Request for faith crisis analogies

Public forum for those seeking support for their experience in the LDS Church.
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hawkgrrrl
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Re: Request for faith crisis analogies

Post by hawkgrrrl » 21 Dec 2016, 10:53

Orson - Charles Taylor would, I believe, agree with what you said. He talked a lot about exchanging one closed loop belief system for another, and that this is a real issue because doubt & faith co-exist.

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mom3
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Re: Request for faith crisis analogies

Post by mom3 » 21 Dec 2016, 12:22

Orson and Hawkgrrl - Having not read Charles Taylor's work but just an observation from faith crisis that have happened close to me and to some degree mine, is that many people just moved across the street. When they were LDS believers they were devout, dedicated, vocal people. Then when the shift happened many of them took those same values and just walked to the other side of the road and are now using them towards the group they just left. Which makes me wonder if they will shift again.

I also perceive ego being involved too. All my life people have left the church. My grandfather was the first one, but I never knew it until I was a late teen. I had always assumed he wasn't a member. His feelings got hurt, he left church and never returned. He didn't brood, broadcast, pontificate or discuss it. There were no secret efforts to convince us to abandon the religion. He just went about his life. Over the years I have seen that replayed by others. This causes me to wonder about faith crisis - are we really having a faith crisis or a life crisis? Did we define ourselves by our religion, when the definition slipped, so did our identity. Then we were hurt, shamed, and so on. It is that shame, hurt, blame that causes the war. I don't know. Just conjectures or wonderments.

The farther I go on the road the less cut and dried things become.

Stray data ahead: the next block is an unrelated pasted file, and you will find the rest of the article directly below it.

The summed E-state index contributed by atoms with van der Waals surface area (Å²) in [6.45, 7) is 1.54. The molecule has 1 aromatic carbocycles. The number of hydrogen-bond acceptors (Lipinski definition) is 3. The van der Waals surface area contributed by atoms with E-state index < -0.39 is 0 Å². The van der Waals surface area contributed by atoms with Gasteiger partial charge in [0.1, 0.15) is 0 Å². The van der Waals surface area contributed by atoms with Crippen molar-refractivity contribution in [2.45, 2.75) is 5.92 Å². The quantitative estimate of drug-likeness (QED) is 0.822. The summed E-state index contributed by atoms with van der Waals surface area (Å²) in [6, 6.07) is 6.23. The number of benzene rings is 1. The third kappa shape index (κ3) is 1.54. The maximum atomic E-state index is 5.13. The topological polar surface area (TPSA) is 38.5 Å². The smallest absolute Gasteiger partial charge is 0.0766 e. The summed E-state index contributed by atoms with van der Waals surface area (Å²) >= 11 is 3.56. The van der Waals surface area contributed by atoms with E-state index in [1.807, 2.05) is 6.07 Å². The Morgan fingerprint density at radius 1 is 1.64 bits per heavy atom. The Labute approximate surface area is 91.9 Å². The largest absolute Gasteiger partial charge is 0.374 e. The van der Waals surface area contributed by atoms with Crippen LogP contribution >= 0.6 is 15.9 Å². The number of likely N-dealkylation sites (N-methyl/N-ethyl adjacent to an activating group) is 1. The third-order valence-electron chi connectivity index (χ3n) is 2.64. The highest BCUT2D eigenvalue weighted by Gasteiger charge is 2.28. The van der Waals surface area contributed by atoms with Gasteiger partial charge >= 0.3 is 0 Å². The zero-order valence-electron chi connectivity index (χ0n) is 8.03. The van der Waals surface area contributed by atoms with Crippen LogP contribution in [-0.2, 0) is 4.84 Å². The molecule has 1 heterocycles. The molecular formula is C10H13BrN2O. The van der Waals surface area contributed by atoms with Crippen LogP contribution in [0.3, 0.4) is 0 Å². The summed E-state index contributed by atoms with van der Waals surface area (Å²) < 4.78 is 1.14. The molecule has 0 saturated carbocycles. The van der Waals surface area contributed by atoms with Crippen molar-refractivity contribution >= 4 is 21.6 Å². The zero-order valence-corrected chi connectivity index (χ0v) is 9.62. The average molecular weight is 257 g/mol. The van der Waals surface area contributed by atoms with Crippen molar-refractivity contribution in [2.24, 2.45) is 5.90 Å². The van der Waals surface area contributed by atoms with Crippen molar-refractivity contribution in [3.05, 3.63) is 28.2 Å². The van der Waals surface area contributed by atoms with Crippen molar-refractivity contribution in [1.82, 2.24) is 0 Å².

"I stayed because it was God and Jesus Christ that I wanted to follow and be like, not individual human beings." Chieko Okazaki Dialogue interview

"I am coming to envision a new persona for the Church as humble followers of Jesus Christ....Joseph and his early followers came forth with lots of triumphalist rhetoric, but I think we need a new voice, one of humility, friendship and service. We should teach people to believe in God because it will soften their hearts and make them more willing to serve." - Richard Bushman

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Reuben
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Re: Request for faith crisis analogies

Post by Reuben » 03 Feb 2017, 11:05

nibbler wrote:
On Own Now wrote:Along those lines, we all have a strong tendency to project our experience onto a huge screen that we think reflects universal truths. So, if I start talking about what a faith crisis is, or how a faith transition unfolds, I am only really qualified to talk about one person, and that, just barely.
I agree and I find myself wondering whether the real value in coming up with analogies is that it helps us unpack a radical change that we've undergone. There's no one analogy that works for all cases but there's the story we tell others, a story we tell ourselves, to help us make sense of it all.
That's the conclusion I'm coming to as well. How I explain this to others is necessarily different, for many reasons. One reason, stated already, is that others mostly can't understand unless they've been through it. Another, which is clear now that I look over this thread, is that these analogies are too easily perceived as threatening or demeaning.

I'll carry on trying to understand myself with wild abandon, though. Here's an analogy I came up with to try to explain (to myself of course) why going to Church is hard now: it's like I've learned that my dad is actually dead, while all of my grown siblings insist that he's alive and well. Going to Church is like going to a family reunion where they've propped up a life-sized cardboard cutout of our dad in the living room.

"Isn't it great that Dad can be here with us?"

"Here, have a steak. It's from Dad."

"Why don't you get Dad a drink? Just hold the bottle up to his lips and tip... yeah, like that."

"Are you feeling okay? Well, of course you should. Dad's here! You should spend some quality time with him before you go."

I could immerse myself in the absurdity of it all, and eventually find a non-literal way to get something out of the experience, but I'm still coming to terms with the fact that he's gone. I get no space or time to grieve. I have to pretend he's alive and that I'm happy about it, because the last sibling who insisted that he was as three-dimensional as a slice of deli ham was invited to leave, permanently. Surely it's not just me hurting and pretending, but how can I find out who the others are without outing myself?
My intro

Love before dogma. Truth before loyalty. Knowledge before certainty.

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FaithfulSkeptic
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Re: Request for faith crisis analogies

Post by FaithfulSkeptic » 03 Feb 2017, 15:56

Reuben wrote:Here's an analogy I came up with to try to explain (to myself of course) why going to Church is hard now: it's like I've learned that my dad is actually dead, while all of my grown siblings insist that he's alive and well. Going to Church is like going to a family reunion where they've propped up a life-sized cardboard cutout of our dad in the living room.